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Game of Thrones slow clap

Social media was abuzz with a new trending topic yesterday as residents and others reacted to a long list of orders given to Qatar by its neighbors amid an ongoing siege.

Many people are ridiculing the demands put forth by Saudi Arabia, the UAE, Bahrain and Egypt.

According to leaked documents, they include shuttering Al Jazeera, closing down Turkey’s new military base in Qatar and curbing ties with Iran.

Qatar has also been given 10 days to agree to compensate the boycotting nations an unspecified amount, stop funding certain political groups and submit to regular compliance audits for the next 10 years.

Qatar officials have acknowledged receipt of the list, and said it is preparing a response.

Its communications office hit out at the orders, saying they are not reasonable.

“This list of demands confirms what Qatar has said from the beginning – the illegal blockade has nothing to do with combating terrorism, it is about limiting Qatar’s sovereignty, and outsourcing our foreign policy,” said Sheikh Saif bin Ahmed Al Thani in a statement.

Reaction

Residents and Qatar supporters appear to agree.

Under the new hashtag #WeDemandQatar, users have been coming up with their own list of demands to highlight the presumed absurdity of the original conditions.

Not everyone is so amused, however.

Bloomberg reports the UAE’s state minister for foreign affairs as saying Qatar must take the demands seriously or face “divorce” from the Gulf.

In a series of tweets, Anwar Gargash said:

“The brother (Qatar) must realize that the solution for its crisis lies not in Tehran or Beirut or Ankara or Western capitals or in media outlets, but in regaining the trust of its neighbors.

It is not possible to accept that the brother continues as the Trojan horse” in the Gulf or as a funder and “platform for an extremist agenda.”

Thoughts?

Ahmed Bin Majed

Ahmed’s drawing

The Qatari artist behind the viral image of the Emir that has been plastered on cars, walls and t-shirts across the country said he is “grateful” his work is so popular.

“It’s my duty, the least I can do, as a Qatari creative artist to show my support and stand by the Emir,” Ahmed Almaadheed told Doha News, referencing the pressure the country’s leader has been under since the GCC crisis began.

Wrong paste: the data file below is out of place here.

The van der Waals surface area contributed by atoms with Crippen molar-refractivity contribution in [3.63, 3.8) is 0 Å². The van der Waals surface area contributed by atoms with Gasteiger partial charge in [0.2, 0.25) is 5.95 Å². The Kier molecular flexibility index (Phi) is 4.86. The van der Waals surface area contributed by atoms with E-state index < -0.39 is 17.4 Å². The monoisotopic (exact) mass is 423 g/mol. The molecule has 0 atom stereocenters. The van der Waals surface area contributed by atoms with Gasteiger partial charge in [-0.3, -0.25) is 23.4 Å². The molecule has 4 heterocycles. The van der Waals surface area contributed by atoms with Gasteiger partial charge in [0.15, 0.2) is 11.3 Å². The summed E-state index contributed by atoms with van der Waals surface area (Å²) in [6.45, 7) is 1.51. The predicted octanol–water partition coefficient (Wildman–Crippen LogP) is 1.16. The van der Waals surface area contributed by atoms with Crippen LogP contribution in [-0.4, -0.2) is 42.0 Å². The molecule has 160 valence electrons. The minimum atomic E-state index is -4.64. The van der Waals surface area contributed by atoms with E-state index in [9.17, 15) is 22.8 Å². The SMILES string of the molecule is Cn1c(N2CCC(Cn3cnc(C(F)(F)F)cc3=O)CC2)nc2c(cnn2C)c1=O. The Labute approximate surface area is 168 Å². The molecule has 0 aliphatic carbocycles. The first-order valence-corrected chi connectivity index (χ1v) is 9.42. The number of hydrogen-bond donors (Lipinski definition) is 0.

Almaadheed revealed that the drawing had actually started out as car art for Qatar National Day 2016.

“Then, at the beginning of the Qatar crisis I recreated it on a canvas to translate my feelings about the current situation in Qatar,” he said.

‘Viral’ image

Almaadheed’s new drawing of the Emir has “Glorious Tamim” written in Arabic beneath it, and is now a popular way to express support for the Emir during these turbulent times.

Aware of this, Almaadheed has made his artwork freely available via his Instagram account, which has almost 50,000 followers.

Bosco Menezes (Big B Photography)

Ramadan Car Parade 2017

He told Doha News that he noticed soon after the crisis began that the portrait was spreading widely on social media.

“Many people had also printed the portrait on stickers which were being distributed all over Qatar,” he added. “This was all done by these people themselves, without any planned campaign.”

The image can now be seen on car stickers across Qatar, as well as on posters, video billboards and t-shirts.

Last week, Qatar’s national football team sported the art on their warmup jerseys to express their solidarity before a match.

They now face possible action from FIFA for the action.

This is because FIFA rules, “political, religious or commercial messages” are banned from being displayed on the pitch.

New stamps

Meanwhile, QPost has produced a patriotic set of new stamps entitled “Tamim Al Majd” (Tamim is glory).